The immediate implication of the decision applies to religious schools. But the underlying principle applies to other bodies run by churches, including hospitals, hospices and medical clinics, adoption agencies, immigration programs and the like.
More broadly, the Canadian court judgment upholds the individual's right to freedom of expression, and limits the powers of the state to over-ride them.
In its judgment, the Supreme Court said, "Freedom of religion means that no one can be forced to adhere to or refrain from a particular set of religious beliefs. This includes both the individual and collective aspects of religious belief.
"Religious freedom under the Charterá must therefore account for the socially embedded nature of religious belief, and the deep linkages between this belief and its manifestation through communal institutions and traditions.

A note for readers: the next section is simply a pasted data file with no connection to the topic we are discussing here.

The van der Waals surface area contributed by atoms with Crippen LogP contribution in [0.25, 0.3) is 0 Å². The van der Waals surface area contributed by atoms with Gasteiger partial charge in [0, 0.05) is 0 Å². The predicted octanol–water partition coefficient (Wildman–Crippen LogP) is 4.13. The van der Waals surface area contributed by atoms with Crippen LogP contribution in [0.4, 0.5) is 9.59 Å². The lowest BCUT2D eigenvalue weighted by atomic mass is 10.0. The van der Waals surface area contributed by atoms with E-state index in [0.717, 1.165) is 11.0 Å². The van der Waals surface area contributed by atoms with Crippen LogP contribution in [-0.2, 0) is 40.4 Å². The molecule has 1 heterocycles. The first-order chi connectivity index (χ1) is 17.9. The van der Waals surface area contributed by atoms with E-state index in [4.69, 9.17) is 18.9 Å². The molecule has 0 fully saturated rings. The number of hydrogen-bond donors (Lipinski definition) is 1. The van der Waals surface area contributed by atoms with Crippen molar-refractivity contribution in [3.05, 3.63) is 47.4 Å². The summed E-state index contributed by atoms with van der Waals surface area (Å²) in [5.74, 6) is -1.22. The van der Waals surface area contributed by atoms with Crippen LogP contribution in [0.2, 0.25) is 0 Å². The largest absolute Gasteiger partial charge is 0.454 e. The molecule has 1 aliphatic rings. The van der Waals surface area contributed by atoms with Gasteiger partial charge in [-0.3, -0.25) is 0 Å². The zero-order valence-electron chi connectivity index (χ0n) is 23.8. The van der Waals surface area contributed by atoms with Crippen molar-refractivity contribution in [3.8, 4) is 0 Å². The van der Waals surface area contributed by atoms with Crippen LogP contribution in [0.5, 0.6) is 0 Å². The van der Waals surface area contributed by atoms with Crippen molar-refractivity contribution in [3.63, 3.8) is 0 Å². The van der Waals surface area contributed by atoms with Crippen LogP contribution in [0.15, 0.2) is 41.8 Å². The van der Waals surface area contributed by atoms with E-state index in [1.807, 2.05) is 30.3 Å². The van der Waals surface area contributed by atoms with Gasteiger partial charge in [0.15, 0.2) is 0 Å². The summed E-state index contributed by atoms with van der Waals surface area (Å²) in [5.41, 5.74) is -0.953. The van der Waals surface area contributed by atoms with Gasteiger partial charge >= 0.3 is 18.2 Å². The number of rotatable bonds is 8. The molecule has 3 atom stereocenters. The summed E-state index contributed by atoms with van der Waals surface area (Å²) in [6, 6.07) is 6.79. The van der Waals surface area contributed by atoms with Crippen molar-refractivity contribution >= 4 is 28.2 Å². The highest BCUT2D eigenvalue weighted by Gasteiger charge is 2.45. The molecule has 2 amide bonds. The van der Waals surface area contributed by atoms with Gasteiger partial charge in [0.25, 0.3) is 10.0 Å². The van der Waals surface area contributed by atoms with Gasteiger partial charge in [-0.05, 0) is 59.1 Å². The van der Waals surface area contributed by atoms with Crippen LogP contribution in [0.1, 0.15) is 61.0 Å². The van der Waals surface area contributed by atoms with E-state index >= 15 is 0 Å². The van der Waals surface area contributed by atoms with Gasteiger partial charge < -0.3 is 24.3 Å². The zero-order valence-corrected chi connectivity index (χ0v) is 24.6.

"The context in this case is state regulation of religious schools. This raises the question of how to balance robust protection for the values underlying religious freedom with the values of a secular state.
"The state has a legitimate interest in ensuring that students in all schools are capable, as adults, of conducting themselves with openness and respect as they confront cultural and religious differences.
"A vibrant, multicultural democracy depends on the capacity of its citizens to engage in thoughtful and inclusive forms of deliberation.
"But a secular state does not - and cannot - interfere with the beliefs or practices of a religious group unless they conflict with or harm overriding public interests.
"Nor can a secular state support or prefer the practices of one group over another. The pursuit of secular values means respecting the right to hold and manifest different religious beliefs.
"A secular state respects religious differences, it does not seek to extinguish them."
Reprinted from AD2000 Vol 28 No 3 (April 2015), p. 8